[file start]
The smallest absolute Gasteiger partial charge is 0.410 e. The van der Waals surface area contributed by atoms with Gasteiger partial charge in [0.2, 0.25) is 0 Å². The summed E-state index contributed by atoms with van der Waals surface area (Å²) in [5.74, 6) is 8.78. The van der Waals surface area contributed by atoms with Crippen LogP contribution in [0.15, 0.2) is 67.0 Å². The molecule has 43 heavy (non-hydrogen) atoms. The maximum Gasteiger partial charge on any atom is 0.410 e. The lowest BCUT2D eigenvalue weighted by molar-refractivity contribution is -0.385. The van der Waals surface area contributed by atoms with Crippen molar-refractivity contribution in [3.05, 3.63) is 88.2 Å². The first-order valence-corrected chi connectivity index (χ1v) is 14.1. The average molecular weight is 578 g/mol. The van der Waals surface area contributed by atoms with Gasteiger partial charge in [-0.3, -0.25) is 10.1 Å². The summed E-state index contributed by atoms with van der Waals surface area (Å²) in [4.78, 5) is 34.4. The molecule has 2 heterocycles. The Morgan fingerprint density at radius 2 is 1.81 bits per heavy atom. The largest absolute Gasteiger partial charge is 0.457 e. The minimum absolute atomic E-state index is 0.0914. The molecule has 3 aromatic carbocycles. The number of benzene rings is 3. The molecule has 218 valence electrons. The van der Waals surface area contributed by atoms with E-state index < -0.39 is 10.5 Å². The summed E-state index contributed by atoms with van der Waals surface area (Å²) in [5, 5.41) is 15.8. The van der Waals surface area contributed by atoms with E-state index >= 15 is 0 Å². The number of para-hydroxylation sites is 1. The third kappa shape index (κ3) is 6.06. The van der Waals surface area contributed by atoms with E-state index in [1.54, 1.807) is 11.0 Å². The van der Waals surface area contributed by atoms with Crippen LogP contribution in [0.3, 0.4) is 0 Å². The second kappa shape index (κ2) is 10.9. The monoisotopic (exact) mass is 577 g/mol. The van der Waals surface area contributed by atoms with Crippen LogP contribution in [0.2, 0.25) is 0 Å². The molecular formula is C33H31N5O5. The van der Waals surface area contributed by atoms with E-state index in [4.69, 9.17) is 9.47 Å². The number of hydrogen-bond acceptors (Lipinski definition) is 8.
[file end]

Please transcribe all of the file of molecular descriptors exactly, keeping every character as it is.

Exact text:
The smallest absolute Gasteiger partial charge is 0.410 e. The van der Waals surface area contributed by atoms with Gasteiger partial charge in [0.2, 0.25) is 0 Å². The summed E-state index contributed by atoms with van der Waals surface area (Å²) in [5.74, 6) is 8.78. The van der Waals surface area contributed by atoms with Crippen LogP contribution in [0.15, 0.2) is 67.0 Å². The molecule has 43 heavy (non-hydrogen) atoms. The maximum Gasteiger partial charge on any atom is 0.410 e. The lowest BCUT2D eigenvalue weighted by molar-refractivity contribution is -0.385. The van der Waals surface area contributed by atoms with Crippen molar-refractivity contribution in [3.05, 3.63) is 88.2 Å². The first-order valence-corrected chi connectivity index (χ1v) is 14.1. The average molecular weight is 578 g/mol. The van der Waals surface area contributed by atoms with Gasteiger partial charge in [-0.3, -0.25) is 10.1 Å². The summed E-state index contributed by atoms with van der Waals surface area (Å²) in [4.78, 5) is 34.4. The molecule has 2 heterocycles. The Morgan fingerprint density at radius 2 is 1.81 bits per heavy atom. The largest absolute Gasteiger partial charge is 0.457 e. The minimum absolute atomic E-state index is 0.0914. The molecule has 3 aromatic carbocycles. The number of benzene rings is 3. The molecule has 218 valence electrons. The van der Waals surface area contributed by atoms with E-state index < -0.39 is 10.5 Å². The summed E-state index contributed by atoms with van der Waals surface area (Å²) in [5, 5.41) is 15.8. The van der Waals surface area contributed by atoms with E-state index >= 15 is 0 Å². The number of para-hydroxylation sites is 1. The third kappa shape index (κ3) is 6.06. The van der Waals surface area contributed by atoms with E-state index in [1.54, 1.807) is 11.0 Å². The van der Waals surface area contributed by atoms with Crippen LogP contribution in [0.3, 0.4) is 0 Å². The second kappa shape index (κ2) is 10.9. The monoisotopic (exact) mass is 577 g/mol. The van der Waals surface area contributed by atoms with Crippen LogP contribution in [0.2, 0.25) is 0 Å². The molecular formula is C33H31N5O5. The van der Waals surface area contributed by atoms with E-state index in [4.69, 9.17) is 9.47 Å². The number of hydrogen-bond acceptors (Lipinski definition) is 8.